Standing at the front of a ship roughly 80 degrees away from the North Pole, Franklin Braeckman watches a mother polar bear and her cub on an enormous sheet of pack ice.
“It’s a moment where you realise how small you are, how fragile it all is and how beautiful it all is. It’s mind-blowing, ” he says.
As the Marketing and Sales manager at Oceanwide Expeditions, Franklin is very familiar with these awe-inspiring sights. Taking thousands of passengers every year to experience them too, he never loses sight of what an incredible privilege this is.
“When you see huge icebergs or you see polar bears on the pack ice...it’s a moment where the passengers all keep quiet and all you hear is the click of a few lenses.”
Oceanwide Expeditions has been operating for 25 years, repurposing scientific research vessels to transport guests to far reaches of the Arctic and Antarctic.
It has an ethical approach to tourism, ensuring that its cruises never disturb local flora and fauna and keeping group sizes small to prevent overtourism.
But the company is doing more than just reducing its impact. Passengers on its expeditions around the Arctic Circle are helping to clean up the surroundings that provide them with this once in a lifetime experience.
Passengers cleaning up Svalbard beaches
Each year Oceanwide takes part in a collaborative initiative between the Svalbard governor and the Association of Arctic Expedition Cruise Operators (AECO).
It is a founding member of the scheme, where passengers get stuck in removing waste from the shores of the island.
“It’s concrete, you use your own hands to clean the beaches,” says Franklin.
Svalbard is located in a not-so-sweet spot where currents wash up plastic waste from fishing industries in the Northern hemisphere, endangering local wildlife. In August 2019 Oceanwide cleaned up 1000kg of plastic waste from a beach on the island and collectively tour operators make up roughly 20 per cent of the clean up operation.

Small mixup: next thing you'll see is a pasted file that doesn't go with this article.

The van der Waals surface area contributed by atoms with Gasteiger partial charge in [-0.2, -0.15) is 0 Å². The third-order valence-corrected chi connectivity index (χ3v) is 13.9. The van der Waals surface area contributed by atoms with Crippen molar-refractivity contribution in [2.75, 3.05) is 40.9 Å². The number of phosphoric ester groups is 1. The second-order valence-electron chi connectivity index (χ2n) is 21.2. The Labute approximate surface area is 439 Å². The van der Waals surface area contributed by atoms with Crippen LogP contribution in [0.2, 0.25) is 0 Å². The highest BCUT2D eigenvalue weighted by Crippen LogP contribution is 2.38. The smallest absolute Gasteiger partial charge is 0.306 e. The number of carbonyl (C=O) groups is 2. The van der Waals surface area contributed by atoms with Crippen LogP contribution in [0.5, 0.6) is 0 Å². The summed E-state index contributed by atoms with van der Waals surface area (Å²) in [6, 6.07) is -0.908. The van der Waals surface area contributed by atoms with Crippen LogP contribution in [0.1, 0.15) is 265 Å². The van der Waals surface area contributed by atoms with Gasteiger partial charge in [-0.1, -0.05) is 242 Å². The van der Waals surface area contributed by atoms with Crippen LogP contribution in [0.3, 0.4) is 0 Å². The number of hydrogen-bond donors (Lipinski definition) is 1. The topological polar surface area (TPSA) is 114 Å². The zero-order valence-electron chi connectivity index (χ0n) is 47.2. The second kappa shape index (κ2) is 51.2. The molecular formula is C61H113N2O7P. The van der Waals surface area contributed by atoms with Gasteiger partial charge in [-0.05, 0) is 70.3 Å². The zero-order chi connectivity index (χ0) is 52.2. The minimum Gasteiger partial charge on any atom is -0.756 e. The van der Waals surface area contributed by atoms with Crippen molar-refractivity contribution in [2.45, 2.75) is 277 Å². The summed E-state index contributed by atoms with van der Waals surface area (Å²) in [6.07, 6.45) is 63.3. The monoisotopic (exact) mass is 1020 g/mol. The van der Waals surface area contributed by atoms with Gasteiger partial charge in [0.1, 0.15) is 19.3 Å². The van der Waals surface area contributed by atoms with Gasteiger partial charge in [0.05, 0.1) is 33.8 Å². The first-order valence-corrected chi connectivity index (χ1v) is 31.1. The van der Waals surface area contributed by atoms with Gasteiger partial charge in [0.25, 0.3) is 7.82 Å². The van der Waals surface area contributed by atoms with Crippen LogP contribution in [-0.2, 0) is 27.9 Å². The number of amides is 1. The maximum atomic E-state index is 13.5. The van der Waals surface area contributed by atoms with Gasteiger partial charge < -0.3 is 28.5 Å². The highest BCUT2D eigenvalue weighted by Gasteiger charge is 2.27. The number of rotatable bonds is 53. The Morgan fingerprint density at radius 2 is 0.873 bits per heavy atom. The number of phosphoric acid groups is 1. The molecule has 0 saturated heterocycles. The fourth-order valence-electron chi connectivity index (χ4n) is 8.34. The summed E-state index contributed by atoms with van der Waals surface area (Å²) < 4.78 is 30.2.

The plastic waste is taken to Svalbard capital, Longyearbyen where it is analysed to provide data on ocean plastics.
AECO participates in the Arctic Circle operation as part of a wider UNEP scheme called Clean-up the Seas Campaign. Its aim is to tackle the 8 million metric tonnes of plastic pumped into the ocean each year.
But the Svalbard expedition is part of a wider culture of conscious travel, according to Franklin.
“Whatever we find when we go on land we bring it back with us,” he says.
“It’s like when you’re walking in the woods and you find a plastic bag. You can’t pretend you haven’t seen it and you have a choice: you leave it there or you just take it. It’s such a small thing.”
Education, conservation and change
The litter removal and low impact approach of Oceanwide takes place in a larger culture of education and awareness raising. The expeditions attract passengers with interests ranging from photography to conservation and ornithology.
“Most of them have been dreaming of these trips for years or saving for these trips because it’s still quite expensive,” says Franklin.
“The people on these ships are very passionate about these subjects.”
In 2019 ticket-holders came from 65 different nations and one 108-capacity vessel had 19 different nationalities on board.
“Which makes the conversation at the bar really really interesting,” laughs Franklin.
Alongside the boots-on-the-ground experience, the cruises also provide educational lectures on conservation issues. These often have a big impact on passengers’ perspectives when combined with the real life experiences that they have.
“It sounds like a cheesy marketing phrase but we bring back ambassadors, it’s true,” says Franklin.
The awareness raising missions that Oceanwide provides span both polar regions and include albatross conservation in South Georgia.
The company uses the latest green technology to make its vessels as environmentally friendly as possible. It takes steps such as desalinating seawater on its voyages to reduce waste and its newer models reduce fuel consumption by 35 per cent per passenger. Unfortunately, the polar conditions make full electrification impossible.
“You can’t live without having an impact but you can reduce the impact a lot,” says Franklin.
The rise of regenerative travel
This model of tourism is sorely needed, so that more people in the future can see the wonders of a polar bear cub on an ice sheet, but also in a wider sense.
Alongside this long-running expedition operator, a trend is now growing for regenerative, rather than merely sustainable, travel.
In 2020, six NGOs came together to form the Future of Tourism Coalition which set out 13 principles to paint a regenerative vision of the future for the tourism industry. These principles include improving the health of ecosystems and more equitable distribution of profits for locals.
Founder of Conscious Travel, Anna Pollock, has been researching the application of regenerative principles to the tourism sector for five years, and believes the time is ripe for a new framework.
“Conventional tourism extracts value, regenerative tourism is designed to generate more value than the old model,” she says.
“The old model is completely collapsing and sustainability isn’t enough. There’s no clarity as to what you’re sustaining, if it’s the old industrial model that’s not going to work.”
She adds that the IPCC report should signal an attitude change in the industry.
“We need to put our heads together and find a better way, if you don’t get that then open your eyes and get a sense of the bigger picture.